Thank you so much for your paper entitled “Once Erasmus, Always Erasmus”? Not in My Case” (The AEGEEAN – 26/01/2017) which challenges us strongly, we being the Friends of Franck Biancheri Association (AAFB) and knowing Franck was the founder of Aegee-Europe and a major actor of the political adoption of the Erasmus programme.
Actually, without the support of Franck Biancheri (who unfortunately died in 2012) and the Aegee-Europe students in 1987, Erasmus wouldn’t exist today.
However, it is very important to point out that, in the spirit of Franck Biancheri, then President of Aegee-Europe, this programme was seen above all as a wonderful democratic springboard for students to European mobility, regardless of their background, social and economic origins; especially those students who did not belong to the elitist circles of the “grandes écoles” (as is still known today in the French system) or other privileged, private and therefore expensive high education institutions (such as the English university system).
In 1987, neither Franck Biancheri nor the Aegee-Europe students had imagined that this programme would one day celebrate 30 years of existence, and as you pointed out yourself, there is still a bitter-sweet taste of it.
15 years ago in 2002, when the European Commission celebrated its millionth Erasmus student, Franck Biancheri raised the same questions as you did, Zahia, in your article. His paper was named “ERASMUS … and then what ?“. At the time, Franck Biancheri mentioned with despair that the Erasmus programme, rather than giving the vast majority of students the opportunity to study in Europe, was reduced to a socially elitist bureaucratic machine providing only to 1% of students in Europe the chance to be mobile.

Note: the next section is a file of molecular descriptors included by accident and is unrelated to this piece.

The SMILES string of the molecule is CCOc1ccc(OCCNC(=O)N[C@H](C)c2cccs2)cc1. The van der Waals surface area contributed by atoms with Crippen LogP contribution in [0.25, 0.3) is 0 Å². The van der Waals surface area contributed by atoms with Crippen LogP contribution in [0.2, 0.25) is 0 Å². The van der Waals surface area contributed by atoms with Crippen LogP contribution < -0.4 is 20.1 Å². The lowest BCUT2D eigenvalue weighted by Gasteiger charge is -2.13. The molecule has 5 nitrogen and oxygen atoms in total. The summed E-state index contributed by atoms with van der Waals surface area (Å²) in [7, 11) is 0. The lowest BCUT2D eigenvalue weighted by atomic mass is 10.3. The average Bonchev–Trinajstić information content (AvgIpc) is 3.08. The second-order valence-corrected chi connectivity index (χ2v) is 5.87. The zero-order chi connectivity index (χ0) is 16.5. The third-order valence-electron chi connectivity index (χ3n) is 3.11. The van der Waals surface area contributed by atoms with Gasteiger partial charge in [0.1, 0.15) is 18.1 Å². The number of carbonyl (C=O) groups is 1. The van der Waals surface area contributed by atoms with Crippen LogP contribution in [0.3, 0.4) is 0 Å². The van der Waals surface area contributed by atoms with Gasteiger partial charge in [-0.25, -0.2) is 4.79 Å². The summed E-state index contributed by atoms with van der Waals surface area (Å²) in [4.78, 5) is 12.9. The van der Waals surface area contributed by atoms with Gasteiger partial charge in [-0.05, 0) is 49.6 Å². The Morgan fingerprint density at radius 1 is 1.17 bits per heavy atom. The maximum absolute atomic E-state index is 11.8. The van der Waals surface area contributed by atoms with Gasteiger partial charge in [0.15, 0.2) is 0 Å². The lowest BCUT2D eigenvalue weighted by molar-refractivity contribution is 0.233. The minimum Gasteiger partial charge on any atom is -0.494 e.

The discovery of Europe remains the privilege of a very small minority of students, often from wealthy families because of the weakness of the scholarships – he wrote.
For Franck Biancheri it was not only a matter of dealing with the education or training of professional human resources; it was about citizens, a vision that he also included in his little blue book “The emergence of Euro-citizens – a brief History of Aegee-Europe” (Editions Anticipolis).
Dear Zahia, we have republished Franck Biancheri’s article, which is addressing you in particular, as it also contains proposals to redefine what a new European education policy would be; it could very well serve as a basis for reflection to make Erasmus accessible to a greater number, of course, but above all to guarantee the right to access the European dimension, a tremendously important aspect of each citizen’s educational process…
ERASMUS … and then what ? Proposals for a new European policy of education by 2010 – Franck Biancheri, 24/10/2002